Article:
It’s an all-too-familiar predicament. You finally put your divorce behind you, only to face another problem: What if your ex doesn’t obey the agreements you both came to as part of your divorce?
A divorce is not final until a divorce decree has been signed by the judge. One of the purposes of the document is to help hold couples accountable after they’ve divorced. Unlike a divorce certificate, which is issued by the state, the divorce decree is issued by a court, letting both parties know they are officially unmarried. It is like a contract in that it is legally binding and establishes all of the agreements set forth during the divorce.
What’s in a Divorce Decree?
Part of going through a divorce involves dividing up whatever assets and responsibilities you shared as a couple. Any agreements made during the divorce hearing will be outlined in your divorce decree. For this reason, the decree can act as a reminder of typical financial and parenting judgements:
- Division of possessions and property;
- Spousal support;
- Child support payments;
- Parental rights;
- Ownership of life and health insurance;
- If applicable, how debt will be divided up; and
- Other support obligations.
If you share children, the decree will likely include details such as visitation schedules and judgements about how both parties are expected to share child-rearing responsibilities.
So what happens when one person violates a visitation order or refuses to share property after agreeing to do so? There are many common ways that people breach their own divorce decree:
- Failure to pay child or spousal support;
- Failure to contribute to shared costs such as schooling and credit cards;
- Violation of provisions regarding visitation rights;
- Failure to turn property over to their ex; or
- Failure to provide health insurance.
This list doesn’t include criminal or threatening behavior, in which case it might be necessary to get police involved. With common violations, you might be able to resolve the issue simply by pointing out to your ex which specific obligations in this legally binding document were violated. But if the problem persists, there are other steps you can take.
Enforcement in Illinois
Start by talking to your lawyer about what the best option is for your situation. Sometimes a stern letter from an attorney that explains the legal consequences of disobeying a divorce decree is enough to get the person to cooperate. Someone with a pattern of violations should be reminded that there can be serious legal consequences for their actions.
What if you’ve attempted conversations, warnings, and a letter from your lawyer but the problem persists? Any violation of a divorce decree amounts to the disobedience of a court order and therefore can be considered a contempt of court. The next step may be to file a motion for contempt with the court asking a judge to enforce the order on your behalf. This puts pressure on the other person to respond or else be threatened with legal action. You may be required to attempt mediation before the judge hears your case.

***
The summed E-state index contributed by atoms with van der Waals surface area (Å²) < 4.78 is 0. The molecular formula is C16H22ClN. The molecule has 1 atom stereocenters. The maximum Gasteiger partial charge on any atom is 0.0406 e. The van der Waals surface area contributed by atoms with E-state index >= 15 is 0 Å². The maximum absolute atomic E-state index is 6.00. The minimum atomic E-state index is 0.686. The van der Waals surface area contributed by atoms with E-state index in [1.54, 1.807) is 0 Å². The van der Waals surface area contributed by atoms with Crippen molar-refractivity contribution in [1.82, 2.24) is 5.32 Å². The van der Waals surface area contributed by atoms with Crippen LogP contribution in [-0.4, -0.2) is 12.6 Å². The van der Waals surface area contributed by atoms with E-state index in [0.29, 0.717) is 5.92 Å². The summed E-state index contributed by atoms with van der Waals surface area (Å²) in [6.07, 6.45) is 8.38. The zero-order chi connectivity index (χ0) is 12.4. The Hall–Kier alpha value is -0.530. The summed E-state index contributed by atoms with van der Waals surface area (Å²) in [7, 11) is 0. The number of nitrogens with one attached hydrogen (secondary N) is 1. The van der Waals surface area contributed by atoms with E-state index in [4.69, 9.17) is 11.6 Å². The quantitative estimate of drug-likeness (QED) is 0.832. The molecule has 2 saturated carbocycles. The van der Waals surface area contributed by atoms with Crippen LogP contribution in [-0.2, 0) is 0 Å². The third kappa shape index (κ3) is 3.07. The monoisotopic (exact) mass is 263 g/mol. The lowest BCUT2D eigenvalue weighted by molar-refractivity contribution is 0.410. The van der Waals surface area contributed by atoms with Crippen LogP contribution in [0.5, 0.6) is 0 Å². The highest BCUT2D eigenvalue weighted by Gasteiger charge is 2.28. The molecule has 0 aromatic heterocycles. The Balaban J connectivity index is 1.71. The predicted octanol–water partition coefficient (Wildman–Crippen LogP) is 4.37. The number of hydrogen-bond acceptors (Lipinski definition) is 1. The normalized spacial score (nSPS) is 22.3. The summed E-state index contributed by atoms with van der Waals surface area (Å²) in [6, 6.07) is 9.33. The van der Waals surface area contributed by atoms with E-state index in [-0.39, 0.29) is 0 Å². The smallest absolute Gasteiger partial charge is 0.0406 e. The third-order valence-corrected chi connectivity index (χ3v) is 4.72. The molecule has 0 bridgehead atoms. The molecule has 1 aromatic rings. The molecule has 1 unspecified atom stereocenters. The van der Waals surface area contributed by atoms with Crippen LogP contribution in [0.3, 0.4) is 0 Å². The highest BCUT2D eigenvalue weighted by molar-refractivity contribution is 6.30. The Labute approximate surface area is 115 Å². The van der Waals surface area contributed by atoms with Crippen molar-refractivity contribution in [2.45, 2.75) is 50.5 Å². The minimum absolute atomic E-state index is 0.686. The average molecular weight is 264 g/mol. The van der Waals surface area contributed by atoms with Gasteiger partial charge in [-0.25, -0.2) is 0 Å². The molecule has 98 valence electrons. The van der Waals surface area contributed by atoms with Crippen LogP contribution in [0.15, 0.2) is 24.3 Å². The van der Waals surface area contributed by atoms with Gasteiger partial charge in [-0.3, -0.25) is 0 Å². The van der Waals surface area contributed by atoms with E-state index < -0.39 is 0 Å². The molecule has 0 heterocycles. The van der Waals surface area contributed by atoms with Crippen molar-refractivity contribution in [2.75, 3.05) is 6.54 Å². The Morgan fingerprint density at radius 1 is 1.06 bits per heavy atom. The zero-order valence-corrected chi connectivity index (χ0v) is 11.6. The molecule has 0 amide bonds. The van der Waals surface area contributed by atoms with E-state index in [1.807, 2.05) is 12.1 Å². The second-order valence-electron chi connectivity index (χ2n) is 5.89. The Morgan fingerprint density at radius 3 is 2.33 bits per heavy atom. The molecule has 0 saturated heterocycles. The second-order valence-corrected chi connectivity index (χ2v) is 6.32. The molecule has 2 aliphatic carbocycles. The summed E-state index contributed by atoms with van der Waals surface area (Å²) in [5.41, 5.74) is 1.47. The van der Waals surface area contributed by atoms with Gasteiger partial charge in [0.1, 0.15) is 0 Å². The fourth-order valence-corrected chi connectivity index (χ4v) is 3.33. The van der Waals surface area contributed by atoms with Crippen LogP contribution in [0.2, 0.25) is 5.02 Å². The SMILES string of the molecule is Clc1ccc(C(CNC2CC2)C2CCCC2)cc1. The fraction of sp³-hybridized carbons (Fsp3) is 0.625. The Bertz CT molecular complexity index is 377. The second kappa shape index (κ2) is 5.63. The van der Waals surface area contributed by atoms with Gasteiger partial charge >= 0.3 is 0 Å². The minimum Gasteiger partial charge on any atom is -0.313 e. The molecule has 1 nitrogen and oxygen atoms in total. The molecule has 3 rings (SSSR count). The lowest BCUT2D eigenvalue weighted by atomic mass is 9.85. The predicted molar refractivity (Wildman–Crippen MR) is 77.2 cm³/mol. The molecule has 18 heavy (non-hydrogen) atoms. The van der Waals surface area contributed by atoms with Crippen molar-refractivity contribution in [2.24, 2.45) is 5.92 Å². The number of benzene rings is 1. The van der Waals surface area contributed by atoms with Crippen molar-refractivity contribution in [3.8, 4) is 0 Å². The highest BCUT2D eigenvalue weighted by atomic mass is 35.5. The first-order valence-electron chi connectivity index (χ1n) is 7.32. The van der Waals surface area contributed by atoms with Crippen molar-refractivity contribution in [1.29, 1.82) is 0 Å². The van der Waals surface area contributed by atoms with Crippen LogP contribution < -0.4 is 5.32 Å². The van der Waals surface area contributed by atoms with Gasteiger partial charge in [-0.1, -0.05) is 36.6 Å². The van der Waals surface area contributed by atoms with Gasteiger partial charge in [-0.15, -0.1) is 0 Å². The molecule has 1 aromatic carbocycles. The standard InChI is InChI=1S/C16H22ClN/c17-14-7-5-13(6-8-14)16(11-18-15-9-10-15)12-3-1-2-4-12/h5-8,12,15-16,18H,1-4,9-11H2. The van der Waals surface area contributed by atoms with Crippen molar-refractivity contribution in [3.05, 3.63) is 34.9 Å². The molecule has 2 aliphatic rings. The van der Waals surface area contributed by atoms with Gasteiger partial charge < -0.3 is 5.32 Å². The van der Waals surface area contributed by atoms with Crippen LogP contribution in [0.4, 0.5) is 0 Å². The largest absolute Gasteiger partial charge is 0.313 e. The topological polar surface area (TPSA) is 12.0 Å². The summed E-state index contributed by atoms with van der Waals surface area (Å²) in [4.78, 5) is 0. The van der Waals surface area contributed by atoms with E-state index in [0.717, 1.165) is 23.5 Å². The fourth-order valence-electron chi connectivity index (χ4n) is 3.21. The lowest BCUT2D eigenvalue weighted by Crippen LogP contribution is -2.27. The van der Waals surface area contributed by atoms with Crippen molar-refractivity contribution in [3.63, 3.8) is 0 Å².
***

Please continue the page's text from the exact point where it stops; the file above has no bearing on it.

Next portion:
Possible Courses of Action
If you’re considering taking any legal action, first gather any evidence showing that your ex has refused to follow the terms set forth in your divorce settlement. You will want to collect emails, text messages, voicemails, account statements, and any other documentation that supports your case. This type of information can be used as evidence in court.
The judge reviewing your case will decide how to proceed in order to enforce the agreement. There are many ways someone can be penalized until the violation is resolved:
- Frozen bank account
- Garnished wages
- Loss of driver’s license, passport, or professional license
- Lien on business or house
- Withholding tax refunds
However, cases often fail because the filing parties don’t offer enough evidence to support their claim. If you have an uncooperative ex, put your conversations in writing so that you have a digital trail to back up your assertions. You may be expected to provide details such as dates when your ex failed to comply, the precise nature of the violation, and whether this affected you economically.
If you plan to seek a contempt of divorce decree or simply want to explore your options, call
the Law Offices of David A. King, P.C. at 630-504-7210 or contact us online. We are experienced in handling all types of post-divorce enforcement. Our attorneys can answer your questions and help you take the necessary steps as quickly and painlessly as possible. We represent clients in DuPage, Cook, and Kane County, and throughout the surrounding communities in Illinois.